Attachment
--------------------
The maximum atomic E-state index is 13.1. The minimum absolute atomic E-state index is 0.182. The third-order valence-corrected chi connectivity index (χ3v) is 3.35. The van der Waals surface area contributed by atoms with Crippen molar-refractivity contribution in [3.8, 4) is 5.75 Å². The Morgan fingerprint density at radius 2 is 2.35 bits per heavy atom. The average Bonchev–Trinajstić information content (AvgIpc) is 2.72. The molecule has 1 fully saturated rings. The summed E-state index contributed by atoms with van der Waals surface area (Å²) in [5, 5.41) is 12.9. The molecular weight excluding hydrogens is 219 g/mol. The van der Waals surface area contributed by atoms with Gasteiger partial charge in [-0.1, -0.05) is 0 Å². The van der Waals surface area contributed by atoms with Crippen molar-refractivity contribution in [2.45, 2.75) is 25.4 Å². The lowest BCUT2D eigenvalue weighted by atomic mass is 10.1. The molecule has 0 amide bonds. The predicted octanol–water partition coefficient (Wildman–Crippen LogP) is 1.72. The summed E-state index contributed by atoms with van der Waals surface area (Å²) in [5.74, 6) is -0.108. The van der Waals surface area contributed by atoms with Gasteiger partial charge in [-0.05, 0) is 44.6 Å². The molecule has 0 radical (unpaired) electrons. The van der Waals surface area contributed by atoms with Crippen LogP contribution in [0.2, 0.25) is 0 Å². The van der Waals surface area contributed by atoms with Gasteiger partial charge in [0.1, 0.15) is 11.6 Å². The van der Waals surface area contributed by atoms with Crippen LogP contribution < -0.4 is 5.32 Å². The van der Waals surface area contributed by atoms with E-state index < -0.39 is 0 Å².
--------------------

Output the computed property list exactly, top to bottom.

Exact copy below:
The maximum atomic E-state index is 13.1. The minimum absolute atomic E-state index is 0.182. The third-order valence-corrected chi connectivity index (χ3v) is 3.35. The van der Waals surface area contributed by atoms with Crippen molar-refractivity contribution in [3.8, 4) is 5.75 Å². The Morgan fingerprint density at radius 2 is 2.35 bits per heavy atom. The average Bonchev–Trinajstić information content (AvgIpc) is 2.72. The molecule has 1 fully saturated rings. The summed E-state index contributed by atoms with van der Waals surface area (Å²) in [5, 5.41) is 12.9. The molecular weight excluding hydrogens is 219 g/mol. The van der Waals surface area contributed by atoms with Gasteiger partial charge in [-0.1, -0.05) is 0 Å². The van der Waals surface area contributed by atoms with Crippen molar-refractivity contribution in [2.45, 2.75) is 25.4 Å². The lowest BCUT2D eigenvalue weighted by atomic mass is 10.1. The molecule has 0 amide bonds. The predicted octanol–water partition coefficient (Wildman–Crippen LogP) is 1.72. The summed E-state index contributed by atoms with van der Waals surface area (Å²) in [5.74, 6) is -0.108. The van der Waals surface area contributed by atoms with Gasteiger partial charge in [-0.05, 0) is 44.6 Å². The molecule has 0 radical (unpaired) electrons. The van der Waals surface area contributed by atoms with Crippen LogP contribution in [0.2, 0.25) is 0 Å². The van der Waals surface area contributed by atoms with Gasteiger partial charge in [0.1, 0.15) is 11.6 Å². The van der Waals surface area contributed by atoms with Crippen LogP contribution < -0.4 is 5.32 Å². The van der Waals surface area contributed by atoms with E-state index < -0.39 is 0 Å².